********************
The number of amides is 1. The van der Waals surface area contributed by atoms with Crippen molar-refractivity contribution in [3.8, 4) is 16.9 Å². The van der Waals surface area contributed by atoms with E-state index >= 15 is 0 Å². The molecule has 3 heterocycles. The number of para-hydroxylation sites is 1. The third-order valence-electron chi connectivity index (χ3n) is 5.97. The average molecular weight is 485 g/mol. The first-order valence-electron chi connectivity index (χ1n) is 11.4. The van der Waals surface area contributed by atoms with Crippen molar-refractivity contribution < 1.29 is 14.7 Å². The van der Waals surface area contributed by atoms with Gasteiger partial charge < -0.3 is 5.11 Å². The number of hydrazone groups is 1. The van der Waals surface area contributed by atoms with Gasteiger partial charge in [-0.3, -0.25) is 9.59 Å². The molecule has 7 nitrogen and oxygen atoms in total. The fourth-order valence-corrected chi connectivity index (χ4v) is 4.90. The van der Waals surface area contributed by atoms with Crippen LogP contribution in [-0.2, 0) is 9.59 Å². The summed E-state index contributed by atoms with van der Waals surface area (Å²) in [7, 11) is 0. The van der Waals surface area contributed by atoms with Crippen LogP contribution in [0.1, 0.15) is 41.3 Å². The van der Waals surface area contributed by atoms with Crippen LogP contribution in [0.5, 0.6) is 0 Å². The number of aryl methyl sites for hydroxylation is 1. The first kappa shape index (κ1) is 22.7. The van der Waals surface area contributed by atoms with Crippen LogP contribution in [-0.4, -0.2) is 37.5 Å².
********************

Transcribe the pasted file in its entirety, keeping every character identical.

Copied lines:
The number of amides is 1. The van der Waals surface area contributed by atoms with Crippen molar-refractivity contribution in [3.8, 4) is 16.9 Å². The van der Waals surface area contributed by atoms with E-state index >= 15 is 0 Å². The molecule has 3 heterocycles. The number of para-hydroxylation sites is 1. The third-order valence-electron chi connectivity index (χ3n) is 5.97. The average molecular weight is 485 g/mol. The first-order valence-electron chi connectivity index (χ1n) is 11.4. The van der Waals surface area contributed by atoms with Crippen molar-refractivity contribution < 1.29 is 14.7 Å². The van der Waals surface area contributed by atoms with Gasteiger partial charge < -0.3 is 5.11 Å². The number of hydrazone groups is 1. The van der Waals surface area contributed by atoms with Gasteiger partial charge in [-0.3, -0.25) is 9.59 Å². The molecule has 7 nitrogen and oxygen atoms in total. The fourth-order valence-corrected chi connectivity index (χ4v) is 4.90. The van der Waals surface area contributed by atoms with Crippen LogP contribution in [-0.2, 0) is 9.59 Å². The summed E-state index contributed by atoms with van der Waals surface area (Å²) in [7, 11) is 0. The van der Waals surface area contributed by atoms with Crippen LogP contribution in [0.1, 0.15) is 41.3 Å². The van der Waals surface area contributed by atoms with Crippen LogP contribution in [0.5, 0.6) is 0 Å². The number of aryl methyl sites for hydroxylation is 1. The first kappa shape index (κ1) is 22.7. The van der Waals surface area contributed by atoms with Crippen LogP contribution in [-0.4, -0.2) is 37.5 Å².